Subscribe Search

Search form

Logo of Phnom Penh Post newspaper Phnom Penh Post - No defence necessary: Sam Rainsy

No defence necessary: Sam Rainsy

No defence necessary: Sam Rainsy

Opposition leader Sam Rainsy said yesterday he will not ask his lawyer to defend him against charges of defamation and disinformation brought by Minister of Foreign Affairs Hor Namhong, in a case stemming from a 2008 complaint that the Phnom Penh Municipal Court announced last week it would hear on April 5.

Sam Rainsy, president of the eponymous political party, said yesterday he would not ask his lawyer to attend the trial “because it’s the same case with the same foregone conclusion”.

“As a matter of legal and judicial principle, nobody can be condemned twice for the same offence,” Sam Rainsy, who currently lives in self-exile in Paris, said by email.

The Municipal Court issued a summons on March 23 ordering Sam Rainsy to appear in court to face charges brought under Articles 62 and 63 of the UNTAC code.

In 2008, Hor Namhong filed a defamation lawsuit in France over a passage of Sam Rainsy’s autobiography, Rooted in Stone, which alleged that Hor Namhong headed the Boeung Trabek prison during the Khmer Rouge reign.

Sam Rainsy was fined and last year lost his appeal.

The Foreign Minister also filed suit in Cambodian courts in 2008 over a speech by Sam Rainsy that year delivered at the Choeung Ek “killing fields”, which referenced an alleged relationship between Hor Namhong and the Khmer Rouge leadership.

Deputy court prosecutor Ek Chheng Huot declined to comment yesterday and referred questions to Judge Seng Neang, who could not be reached.

Kar Savuth, Hor Namhong’s lawyer, could not be reached for comment yesterday.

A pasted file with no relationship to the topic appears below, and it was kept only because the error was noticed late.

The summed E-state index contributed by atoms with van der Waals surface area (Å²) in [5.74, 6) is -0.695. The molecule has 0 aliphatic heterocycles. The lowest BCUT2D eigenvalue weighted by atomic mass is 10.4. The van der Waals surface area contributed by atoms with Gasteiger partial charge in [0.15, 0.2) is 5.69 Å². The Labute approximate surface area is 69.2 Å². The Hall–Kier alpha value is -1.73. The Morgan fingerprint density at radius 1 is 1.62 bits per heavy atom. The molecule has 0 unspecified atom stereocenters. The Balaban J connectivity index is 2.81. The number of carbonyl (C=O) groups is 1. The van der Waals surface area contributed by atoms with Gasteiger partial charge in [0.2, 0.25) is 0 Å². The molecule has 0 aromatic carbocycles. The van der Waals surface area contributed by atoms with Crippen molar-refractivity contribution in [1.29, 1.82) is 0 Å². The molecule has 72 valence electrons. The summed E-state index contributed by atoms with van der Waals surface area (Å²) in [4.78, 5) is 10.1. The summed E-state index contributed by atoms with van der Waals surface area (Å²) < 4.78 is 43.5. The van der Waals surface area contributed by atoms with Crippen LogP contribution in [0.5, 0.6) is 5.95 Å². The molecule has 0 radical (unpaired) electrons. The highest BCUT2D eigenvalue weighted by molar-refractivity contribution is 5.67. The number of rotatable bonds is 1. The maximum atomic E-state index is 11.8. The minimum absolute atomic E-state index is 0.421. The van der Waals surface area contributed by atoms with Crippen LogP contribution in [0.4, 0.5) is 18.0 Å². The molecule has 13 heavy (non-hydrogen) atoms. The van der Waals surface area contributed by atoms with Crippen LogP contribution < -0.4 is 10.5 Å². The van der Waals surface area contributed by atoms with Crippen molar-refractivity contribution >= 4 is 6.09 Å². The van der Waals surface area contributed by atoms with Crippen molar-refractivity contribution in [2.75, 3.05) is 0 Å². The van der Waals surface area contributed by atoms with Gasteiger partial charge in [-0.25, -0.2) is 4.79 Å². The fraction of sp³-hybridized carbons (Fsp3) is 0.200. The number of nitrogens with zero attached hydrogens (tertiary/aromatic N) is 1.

The latest case against the embattled opposition leader complicates his appeal for a political settlement that would allow him to return to the Kingdom ahead of upcoming elections in 2012 and 2013.

Sam Rainsy faces a pair of jail terms totalling 12 years, handed down last year in connection with a protest he staged at the Vietnamese border in 2009. He was stripped of his parliamentary seat this month as a result of the convictions.

Ou Virak, president of the Cambodian Centre for Human Rights, said yesterday the charges were “mainly to pile up more pressure on Sam Rainsy not to return”, but not necessarily an indication that the government has ruled out a deal.

Sam Rainsy said “inevitable” political change in Cambodia would bring about a resolution.

“A political solution depends on the political situation. There will inevitably be an evolution in the political situation in Cambodia as shown and announced by recent and ongoing developments worldwide (Tunisia, Egypt, Libya, Yemen, Syria, etc),” Sam Rainsy said.


  • Kak Channthy, Cambodian Space Project frontwoman, killed in crash at 38 [Updated]

    Updated 5:05pm, Tuesday, March 20, 2018 Kak Channthy, frontwoman of popular The Cambodian Space Project, was killed Tuesday morning in a traffic accident in Phnom Penh. She was 38. Channthy, the internationally recognised singer-songwriter also known as “Srey Thy”, was reportedly travelling in a tuk-tuk on the city's

  • Australians protest Asean summit visit by PM Hun Sen

    Hundreds of protesters gathered in Sydney’s Hyde Park on Friday to protest against Cambodian strongman Hun Sen, who claimed to have been gifted millions of dollars by the Australian government ahead of a special Asean summit this weekend. An estimated 300 protesters, the majority of

  • One Australian, one Cambodian killed in explosion at military base

    Updated: 5:20pm, Friday 16 March 2018 An Australian tourist and a Cambodian soldier were killed in an explosion on Thursday afternoon at an army base in Cambodia’s Kampong Speu province. The Australian, whom the government initially identified as a technical demining expert in his 40s, and

  • Peeling back layers of prehistory in Battambang

    When the man passed away, he had not yet reached 50. He belonged to a tribe that had settled near the Sangker River in Battambang province, likely cultivating the fields and raising animals. On the side, they hunted for boars, and even turtles, one of which